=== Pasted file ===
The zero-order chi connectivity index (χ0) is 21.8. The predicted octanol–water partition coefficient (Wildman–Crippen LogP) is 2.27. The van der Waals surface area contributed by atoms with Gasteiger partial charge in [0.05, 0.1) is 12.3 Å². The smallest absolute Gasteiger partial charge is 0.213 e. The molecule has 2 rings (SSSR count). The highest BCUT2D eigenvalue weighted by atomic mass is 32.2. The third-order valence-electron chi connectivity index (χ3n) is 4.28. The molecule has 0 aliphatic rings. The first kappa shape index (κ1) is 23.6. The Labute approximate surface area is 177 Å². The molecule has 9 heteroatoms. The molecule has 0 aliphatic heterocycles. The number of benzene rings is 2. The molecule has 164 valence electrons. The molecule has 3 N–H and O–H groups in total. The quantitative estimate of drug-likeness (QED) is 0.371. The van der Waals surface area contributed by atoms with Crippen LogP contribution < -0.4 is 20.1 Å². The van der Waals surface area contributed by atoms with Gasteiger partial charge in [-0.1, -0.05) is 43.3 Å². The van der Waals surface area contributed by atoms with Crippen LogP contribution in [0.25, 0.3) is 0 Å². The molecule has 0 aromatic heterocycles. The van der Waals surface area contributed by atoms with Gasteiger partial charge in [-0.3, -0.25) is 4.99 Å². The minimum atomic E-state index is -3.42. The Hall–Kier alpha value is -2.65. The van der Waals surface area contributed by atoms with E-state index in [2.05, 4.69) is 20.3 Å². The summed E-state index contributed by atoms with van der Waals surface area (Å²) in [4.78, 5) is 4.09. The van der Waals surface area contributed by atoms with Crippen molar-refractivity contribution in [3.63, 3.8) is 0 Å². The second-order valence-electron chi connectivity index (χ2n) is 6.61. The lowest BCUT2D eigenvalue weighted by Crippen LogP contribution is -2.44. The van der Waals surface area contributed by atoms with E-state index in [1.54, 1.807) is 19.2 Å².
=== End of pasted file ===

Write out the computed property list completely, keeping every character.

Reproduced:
The zero-order chi connectivity index (χ0) is 21.8. The predicted octanol–water partition coefficient (Wildman–Crippen LogP) is 2.27. The van der Waals surface area contributed by atoms with Gasteiger partial charge in [0.05, 0.1) is 12.3 Å². The smallest absolute Gasteiger partial charge is 0.213 e. The molecule has 2 rings (SSSR count). The highest BCUT2D eigenvalue weighted by atomic mass is 32.2. The third-order valence-electron chi connectivity index (χ3n) is 4.28. The molecule has 0 aliphatic rings. The first kappa shape index (κ1) is 23.6. The Labute approximate surface area is 177 Å². The molecule has 9 heteroatoms. The molecule has 0 aliphatic heterocycles. The number of benzene rings is 2. The molecule has 164 valence electrons. The molecule has 3 N–H and O–H groups in total. The quantitative estimate of drug-likeness (QED) is 0.371. The van der Waals surface area contributed by atoms with Crippen LogP contribution < -0.4 is 20.1 Å². The van der Waals surface area contributed by atoms with Gasteiger partial charge in [-0.1, -0.05) is 43.3 Å². The van der Waals surface area contributed by atoms with Crippen LogP contribution in [0.25, 0.3) is 0 Å². The molecule has 0 aromatic heterocycles. The van der Waals surface area contributed by atoms with Gasteiger partial charge in [-0.3, -0.25) is 4.99 Å². The minimum atomic E-state index is -3.42. The Hall–Kier alpha value is -2.65. The van der Waals surface area contributed by atoms with E-state index in [2.05, 4.69) is 20.3 Å². The summed E-state index contributed by atoms with van der Waals surface area (Å²) in [4.78, 5) is 4.09. The van der Waals surface area contributed by atoms with Crippen molar-refractivity contribution in [3.63, 3.8) is 0 Å². The second-order valence-electron chi connectivity index (χ2n) is 6.61. The lowest BCUT2D eigenvalue weighted by Crippen LogP contribution is -2.44. The van der Waals surface area contributed by atoms with E-state index in [1.54, 1.807) is 19.2 Å².